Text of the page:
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Appendix C

Comparison With Other Sources

How do the racial and ethnic residential segregation indexes in this report compare with those of others? The residential segregation estimates in this report were calculated by examining the distribution of the population across census tracts within Metropolitan Areas (MAs) and Primary Metropolitan Statistical Areas (PMSAs), as defined by the Office of Management and Budget on June 30, 1999, and used in Census 2000. Minor Civil Division-based MAs and PMSAs were used in New England. Indexes for different minority groups were calculated using non-Hispanic Whites as the reference group. Since segregation indexes for metropolitan areas with small minority populations are less reliable than those with larger ones, we have also focused on MAs where the minority population composes at least three percent of the MA population or numbers over 20,000.

We evaluated our estimates using two strategies. First, we compared our estimates with those generated by three different institutes: the Ralph and Goldy Lewis Center at the University of California in Los Angeles (UCLA), the Center on Urban and Metropolitan Policy at the Brookings Institution, and the Lewis Mumford Center at State University of New York (SUNY)-Albany. Second, because these research centers only calculate one or two different measures of residential segregation, we compared our other segregation measures to those generated by Massey and Denton (1988) using 1980 Census data.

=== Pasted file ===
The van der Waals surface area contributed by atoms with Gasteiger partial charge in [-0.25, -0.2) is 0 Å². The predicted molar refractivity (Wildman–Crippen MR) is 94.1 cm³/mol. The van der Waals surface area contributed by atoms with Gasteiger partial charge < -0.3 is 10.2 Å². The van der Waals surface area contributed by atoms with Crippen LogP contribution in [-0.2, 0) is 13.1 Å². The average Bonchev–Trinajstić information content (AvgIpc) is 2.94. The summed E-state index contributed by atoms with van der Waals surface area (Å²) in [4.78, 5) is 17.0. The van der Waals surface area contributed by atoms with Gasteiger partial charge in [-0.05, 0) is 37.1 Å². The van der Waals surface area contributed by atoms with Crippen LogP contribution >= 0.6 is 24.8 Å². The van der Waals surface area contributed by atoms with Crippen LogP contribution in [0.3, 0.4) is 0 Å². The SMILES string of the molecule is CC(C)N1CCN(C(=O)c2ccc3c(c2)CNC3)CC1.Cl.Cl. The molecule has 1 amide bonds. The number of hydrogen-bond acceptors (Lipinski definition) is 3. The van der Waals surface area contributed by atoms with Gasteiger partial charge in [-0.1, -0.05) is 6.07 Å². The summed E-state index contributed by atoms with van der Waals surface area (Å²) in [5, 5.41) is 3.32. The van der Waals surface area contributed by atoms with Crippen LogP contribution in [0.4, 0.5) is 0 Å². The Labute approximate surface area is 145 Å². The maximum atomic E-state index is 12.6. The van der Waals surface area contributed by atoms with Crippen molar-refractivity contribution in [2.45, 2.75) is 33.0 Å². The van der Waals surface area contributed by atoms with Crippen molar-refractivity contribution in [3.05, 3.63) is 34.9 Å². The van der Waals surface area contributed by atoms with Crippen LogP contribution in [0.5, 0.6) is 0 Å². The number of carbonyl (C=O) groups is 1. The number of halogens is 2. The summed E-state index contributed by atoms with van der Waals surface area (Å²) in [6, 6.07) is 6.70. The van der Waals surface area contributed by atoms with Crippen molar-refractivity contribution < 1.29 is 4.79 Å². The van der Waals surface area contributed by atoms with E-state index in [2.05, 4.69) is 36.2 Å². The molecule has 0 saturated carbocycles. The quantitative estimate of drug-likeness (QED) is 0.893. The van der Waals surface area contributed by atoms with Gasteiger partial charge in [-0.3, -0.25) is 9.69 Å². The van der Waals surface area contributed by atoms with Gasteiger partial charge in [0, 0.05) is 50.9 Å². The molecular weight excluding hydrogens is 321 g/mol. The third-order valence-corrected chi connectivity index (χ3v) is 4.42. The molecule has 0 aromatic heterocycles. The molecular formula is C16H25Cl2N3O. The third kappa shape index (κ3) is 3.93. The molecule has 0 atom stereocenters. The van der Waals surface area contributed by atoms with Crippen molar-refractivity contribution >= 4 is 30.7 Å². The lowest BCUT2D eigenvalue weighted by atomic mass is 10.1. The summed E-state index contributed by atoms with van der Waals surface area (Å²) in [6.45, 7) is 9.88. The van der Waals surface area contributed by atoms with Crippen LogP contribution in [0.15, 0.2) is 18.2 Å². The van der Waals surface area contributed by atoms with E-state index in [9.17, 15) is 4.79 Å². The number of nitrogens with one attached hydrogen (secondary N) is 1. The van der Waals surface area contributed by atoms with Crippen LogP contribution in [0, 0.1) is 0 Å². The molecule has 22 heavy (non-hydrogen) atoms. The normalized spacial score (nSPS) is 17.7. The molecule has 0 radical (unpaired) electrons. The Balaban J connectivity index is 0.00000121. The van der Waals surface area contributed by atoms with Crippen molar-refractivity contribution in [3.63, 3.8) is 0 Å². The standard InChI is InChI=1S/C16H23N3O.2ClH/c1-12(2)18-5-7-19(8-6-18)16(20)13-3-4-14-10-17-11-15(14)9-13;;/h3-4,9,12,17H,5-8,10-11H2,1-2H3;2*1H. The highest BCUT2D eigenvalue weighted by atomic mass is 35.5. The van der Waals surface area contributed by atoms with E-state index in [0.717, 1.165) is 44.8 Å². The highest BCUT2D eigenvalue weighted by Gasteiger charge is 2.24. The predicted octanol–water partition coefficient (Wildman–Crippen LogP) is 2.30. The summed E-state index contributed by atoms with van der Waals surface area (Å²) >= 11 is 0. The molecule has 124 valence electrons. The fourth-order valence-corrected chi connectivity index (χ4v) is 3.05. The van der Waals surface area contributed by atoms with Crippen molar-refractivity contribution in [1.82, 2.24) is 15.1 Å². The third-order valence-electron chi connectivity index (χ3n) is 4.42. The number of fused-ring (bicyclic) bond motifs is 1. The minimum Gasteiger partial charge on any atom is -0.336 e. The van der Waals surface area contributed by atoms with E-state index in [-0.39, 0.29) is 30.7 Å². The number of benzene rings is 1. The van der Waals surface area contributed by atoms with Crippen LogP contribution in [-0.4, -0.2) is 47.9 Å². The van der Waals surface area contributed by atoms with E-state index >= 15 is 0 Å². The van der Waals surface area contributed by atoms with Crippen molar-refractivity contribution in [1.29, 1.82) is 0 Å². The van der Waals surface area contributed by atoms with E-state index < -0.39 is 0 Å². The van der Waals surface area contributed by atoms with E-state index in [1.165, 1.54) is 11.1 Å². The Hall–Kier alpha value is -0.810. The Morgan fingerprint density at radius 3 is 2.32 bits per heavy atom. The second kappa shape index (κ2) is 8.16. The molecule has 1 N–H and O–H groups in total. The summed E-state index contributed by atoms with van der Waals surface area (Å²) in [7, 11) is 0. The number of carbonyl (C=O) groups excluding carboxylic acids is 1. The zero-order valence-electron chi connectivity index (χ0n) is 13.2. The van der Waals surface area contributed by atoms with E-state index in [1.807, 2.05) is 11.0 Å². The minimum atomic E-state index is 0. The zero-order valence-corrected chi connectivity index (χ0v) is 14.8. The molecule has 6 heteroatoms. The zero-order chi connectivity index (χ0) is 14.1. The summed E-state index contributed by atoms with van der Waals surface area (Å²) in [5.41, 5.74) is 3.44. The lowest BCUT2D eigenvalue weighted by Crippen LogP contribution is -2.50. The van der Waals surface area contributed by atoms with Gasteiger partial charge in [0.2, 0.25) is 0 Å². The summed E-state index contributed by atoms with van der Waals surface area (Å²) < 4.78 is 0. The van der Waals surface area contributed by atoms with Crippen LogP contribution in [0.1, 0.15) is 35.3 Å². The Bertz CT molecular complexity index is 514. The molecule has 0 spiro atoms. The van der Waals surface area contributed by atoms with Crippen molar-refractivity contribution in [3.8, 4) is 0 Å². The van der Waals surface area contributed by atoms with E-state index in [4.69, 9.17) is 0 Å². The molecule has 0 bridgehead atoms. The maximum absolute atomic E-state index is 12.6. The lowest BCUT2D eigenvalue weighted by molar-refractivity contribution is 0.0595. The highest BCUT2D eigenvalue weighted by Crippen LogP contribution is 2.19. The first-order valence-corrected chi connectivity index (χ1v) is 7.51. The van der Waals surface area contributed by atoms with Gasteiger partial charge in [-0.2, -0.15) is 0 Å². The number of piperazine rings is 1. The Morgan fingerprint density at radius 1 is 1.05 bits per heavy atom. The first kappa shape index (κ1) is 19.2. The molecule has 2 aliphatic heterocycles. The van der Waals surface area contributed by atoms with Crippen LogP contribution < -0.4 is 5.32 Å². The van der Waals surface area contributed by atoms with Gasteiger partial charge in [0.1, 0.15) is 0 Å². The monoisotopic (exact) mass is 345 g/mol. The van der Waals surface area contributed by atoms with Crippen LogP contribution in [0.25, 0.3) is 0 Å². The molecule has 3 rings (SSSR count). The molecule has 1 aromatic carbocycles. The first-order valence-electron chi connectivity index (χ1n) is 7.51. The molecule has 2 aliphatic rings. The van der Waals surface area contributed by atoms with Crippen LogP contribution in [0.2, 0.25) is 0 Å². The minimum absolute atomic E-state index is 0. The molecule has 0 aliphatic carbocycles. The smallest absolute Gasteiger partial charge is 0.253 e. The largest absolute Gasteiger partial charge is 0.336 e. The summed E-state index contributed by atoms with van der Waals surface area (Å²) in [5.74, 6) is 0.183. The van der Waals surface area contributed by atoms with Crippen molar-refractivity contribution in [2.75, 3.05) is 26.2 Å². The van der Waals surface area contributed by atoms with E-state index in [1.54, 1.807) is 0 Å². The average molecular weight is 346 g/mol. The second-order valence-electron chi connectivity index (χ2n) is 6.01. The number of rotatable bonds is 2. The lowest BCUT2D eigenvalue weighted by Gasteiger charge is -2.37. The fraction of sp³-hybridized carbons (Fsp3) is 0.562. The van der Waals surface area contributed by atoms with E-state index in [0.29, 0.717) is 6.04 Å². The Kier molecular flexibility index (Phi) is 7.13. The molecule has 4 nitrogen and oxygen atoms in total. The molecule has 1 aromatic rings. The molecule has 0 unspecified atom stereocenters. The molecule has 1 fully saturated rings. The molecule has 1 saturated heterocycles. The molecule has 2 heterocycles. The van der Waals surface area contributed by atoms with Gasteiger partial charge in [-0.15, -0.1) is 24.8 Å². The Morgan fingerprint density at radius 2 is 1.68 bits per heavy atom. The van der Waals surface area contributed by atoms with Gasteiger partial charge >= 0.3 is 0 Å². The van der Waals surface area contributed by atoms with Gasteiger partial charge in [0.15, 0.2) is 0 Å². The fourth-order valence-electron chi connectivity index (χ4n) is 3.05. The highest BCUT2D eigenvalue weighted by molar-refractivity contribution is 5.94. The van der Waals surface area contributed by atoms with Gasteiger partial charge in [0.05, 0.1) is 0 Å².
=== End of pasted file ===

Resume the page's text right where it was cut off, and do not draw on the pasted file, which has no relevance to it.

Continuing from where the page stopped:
The Ralph and Goldy Lewis Center at UCLA focuses mainly on the dissimilarity index, calculating it by using census tract information and Census 2000 boundaries for MAs for Blacks or African Americans, Latinos, and Asians and Pacific Islanders. The Lewis Center also analyzes only MAs where the minority population of the group in question numbers over 20,000 or constitutes 3 percent of more of the total population. In addition, the reference group is non-Hispanic Whites and the overall mean dissimilarity score is weighted by the size of the racial/ethnic group population in the MA.

The Brookings Institution uses two basic measures of African American residential segregation in 1980, 1990, and 2000: the dissimilarity and isolation indexes. Census tracts are again used to proxy for neighborhoods, and indexes are calculated at the MA level. Brookings only calculates indexes for MAs with at least 1,000 African American residents in 1990. The 2000 segregation indexes presented by Brookings does not take into account the recent change in the Census 2000 that allowed respondents to identify themselves with multiple race categories. The report defines African Americans as those who checked that category only. The non-Black population serves as the reference group.